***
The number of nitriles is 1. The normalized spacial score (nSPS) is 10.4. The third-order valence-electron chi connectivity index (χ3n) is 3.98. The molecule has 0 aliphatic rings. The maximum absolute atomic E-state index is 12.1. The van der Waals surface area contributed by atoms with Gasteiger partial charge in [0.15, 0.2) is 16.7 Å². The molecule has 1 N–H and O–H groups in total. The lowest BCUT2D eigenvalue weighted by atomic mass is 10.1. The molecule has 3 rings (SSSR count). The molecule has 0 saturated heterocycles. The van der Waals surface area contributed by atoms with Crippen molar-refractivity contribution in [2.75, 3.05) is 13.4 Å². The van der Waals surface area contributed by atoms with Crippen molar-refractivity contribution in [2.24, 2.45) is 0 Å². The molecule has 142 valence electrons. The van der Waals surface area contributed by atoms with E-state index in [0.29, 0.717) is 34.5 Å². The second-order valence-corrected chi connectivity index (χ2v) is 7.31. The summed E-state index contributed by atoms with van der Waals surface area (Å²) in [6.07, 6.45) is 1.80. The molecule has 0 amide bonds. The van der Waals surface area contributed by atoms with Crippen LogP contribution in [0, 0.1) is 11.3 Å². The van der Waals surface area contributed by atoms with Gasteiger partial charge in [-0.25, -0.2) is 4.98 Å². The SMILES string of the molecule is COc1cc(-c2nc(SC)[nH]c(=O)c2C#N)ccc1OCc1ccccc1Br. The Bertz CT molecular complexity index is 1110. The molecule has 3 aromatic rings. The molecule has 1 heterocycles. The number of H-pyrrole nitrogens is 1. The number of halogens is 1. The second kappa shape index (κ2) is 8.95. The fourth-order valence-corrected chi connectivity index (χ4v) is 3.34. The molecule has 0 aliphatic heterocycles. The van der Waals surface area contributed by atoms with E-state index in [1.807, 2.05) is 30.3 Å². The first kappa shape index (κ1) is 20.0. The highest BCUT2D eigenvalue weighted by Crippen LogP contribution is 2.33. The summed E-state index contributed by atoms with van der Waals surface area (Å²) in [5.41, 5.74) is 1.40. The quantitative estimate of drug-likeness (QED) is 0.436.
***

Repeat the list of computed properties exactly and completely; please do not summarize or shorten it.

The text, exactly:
The number of nitriles is 1. The normalized spacial score (nSPS) is 10.4. The third-order valence-electron chi connectivity index (χ3n) is 3.98. The molecule has 0 aliphatic rings. The maximum absolute atomic E-state index is 12.1. The van der Waals surface area contributed by atoms with Gasteiger partial charge in [0.15, 0.2) is 16.7 Å². The molecule has 1 N–H and O–H groups in total. The lowest BCUT2D eigenvalue weighted by atomic mass is 10.1. The molecule has 3 rings (SSSR count). The molecule has 0 saturated heterocycles. The van der Waals surface area contributed by atoms with Crippen molar-refractivity contribution in [2.75, 3.05) is 13.4 Å². The van der Waals surface area contributed by atoms with Crippen molar-refractivity contribution in [2.24, 2.45) is 0 Å². The molecule has 142 valence electrons. The van der Waals surface area contributed by atoms with E-state index in [0.29, 0.717) is 34.5 Å². The second-order valence-corrected chi connectivity index (χ2v) is 7.31. The summed E-state index contributed by atoms with van der Waals surface area (Å²) in [6.07, 6.45) is 1.80. The molecule has 0 amide bonds. The van der Waals surface area contributed by atoms with Crippen LogP contribution in [0, 0.1) is 11.3 Å². The van der Waals surface area contributed by atoms with Gasteiger partial charge in [-0.25, -0.2) is 4.98 Å². The SMILES string of the molecule is COc1cc(-c2nc(SC)[nH]c(=O)c2C#N)ccc1OCc1ccccc1Br. The Bertz CT molecular complexity index is 1110. The molecule has 3 aromatic rings. The molecule has 1 heterocycles. The number of H-pyrrole nitrogens is 1. The number of halogens is 1. The second kappa shape index (κ2) is 8.95. The fourth-order valence-corrected chi connectivity index (χ4v) is 3.34. The molecule has 0 aliphatic heterocycles. The van der Waals surface area contributed by atoms with E-state index in [1.807, 2.05) is 30.3 Å². The first kappa shape index (κ1) is 20.0. The highest BCUT2D eigenvalue weighted by Crippen LogP contribution is 2.33. The summed E-state index contributed by atoms with van der Waals surface area (Å²) in [5.41, 5.74) is 1.40. The quantitative estimate of drug-likeness (QED) is 0.436.